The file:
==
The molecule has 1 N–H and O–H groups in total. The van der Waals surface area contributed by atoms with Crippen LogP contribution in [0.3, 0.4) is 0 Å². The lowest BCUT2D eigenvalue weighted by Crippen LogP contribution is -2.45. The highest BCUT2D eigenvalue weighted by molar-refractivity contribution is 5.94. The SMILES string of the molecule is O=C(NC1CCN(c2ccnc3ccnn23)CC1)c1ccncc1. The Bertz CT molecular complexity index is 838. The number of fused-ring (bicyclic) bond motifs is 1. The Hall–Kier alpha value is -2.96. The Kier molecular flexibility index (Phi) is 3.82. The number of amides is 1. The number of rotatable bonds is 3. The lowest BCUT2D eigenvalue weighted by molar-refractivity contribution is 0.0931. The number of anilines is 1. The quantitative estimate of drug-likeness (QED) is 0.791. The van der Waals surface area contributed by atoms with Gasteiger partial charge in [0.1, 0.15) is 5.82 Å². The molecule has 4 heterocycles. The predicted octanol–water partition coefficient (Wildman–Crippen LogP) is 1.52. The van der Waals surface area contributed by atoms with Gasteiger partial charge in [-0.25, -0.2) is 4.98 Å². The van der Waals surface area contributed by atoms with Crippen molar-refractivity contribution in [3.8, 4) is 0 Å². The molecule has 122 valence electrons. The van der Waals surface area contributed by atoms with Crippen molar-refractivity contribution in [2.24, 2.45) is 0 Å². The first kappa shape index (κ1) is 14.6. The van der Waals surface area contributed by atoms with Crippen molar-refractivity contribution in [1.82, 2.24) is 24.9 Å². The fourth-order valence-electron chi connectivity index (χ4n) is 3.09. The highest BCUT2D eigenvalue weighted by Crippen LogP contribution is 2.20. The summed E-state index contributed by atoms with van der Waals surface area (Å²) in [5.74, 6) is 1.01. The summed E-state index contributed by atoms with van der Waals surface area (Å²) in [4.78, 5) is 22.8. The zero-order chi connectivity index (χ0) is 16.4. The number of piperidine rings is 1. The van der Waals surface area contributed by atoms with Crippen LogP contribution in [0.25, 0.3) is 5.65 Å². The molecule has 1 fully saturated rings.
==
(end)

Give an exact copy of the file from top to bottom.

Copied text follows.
The molecule has 1 N–H and O–H groups in total. The van der Waals surface area contributed by atoms with Crippen LogP contribution in [0.3, 0.4) is 0 Å². The lowest BCUT2D eigenvalue weighted by Crippen LogP contribution is -2.45. The highest BCUT2D eigenvalue weighted by molar-refractivity contribution is 5.94. The SMILES string of the molecule is O=C(NC1CCN(c2ccnc3ccnn23)CC1)c1ccncc1. The Bertz CT molecular complexity index is 838. The number of fused-ring (bicyclic) bond motifs is 1. The Hall–Kier alpha value is -2.96. The Kier molecular flexibility index (Phi) is 3.82. The number of amides is 1. The number of rotatable bonds is 3. The lowest BCUT2D eigenvalue weighted by molar-refractivity contribution is 0.0931. The number of anilines is 1. The quantitative estimate of drug-likeness (QED) is 0.791. The van der Waals surface area contributed by atoms with Gasteiger partial charge in [0.1, 0.15) is 5.82 Å². The molecule has 4 heterocycles. The predicted octanol–water partition coefficient (Wildman–Crippen LogP) is 1.52. The van der Waals surface area contributed by atoms with Gasteiger partial charge in [-0.25, -0.2) is 4.98 Å². The van der Waals surface area contributed by atoms with Crippen molar-refractivity contribution in [3.8, 4) is 0 Å². The molecule has 122 valence electrons. The van der Waals surface area contributed by atoms with Crippen molar-refractivity contribution in [2.24, 2.45) is 0 Å². The first kappa shape index (κ1) is 14.6. The van der Waals surface area contributed by atoms with Crippen molar-refractivity contribution in [1.82, 2.24) is 24.9 Å². The fourth-order valence-electron chi connectivity index (χ4n) is 3.09. The highest BCUT2D eigenvalue weighted by Crippen LogP contribution is 2.20. The summed E-state index contributed by atoms with van der Waals surface area (Å²) in [5.74, 6) is 1.01. The summed E-state index contributed by atoms with van der Waals surface area (Å²) in [4.78, 5) is 22.8. The zero-order chi connectivity index (χ0) is 16.4. The number of piperidine rings is 1. The van der Waals surface area contributed by atoms with Crippen LogP contribution in [0.25, 0.3) is 5.65 Å². The molecule has 1 fully saturated rings.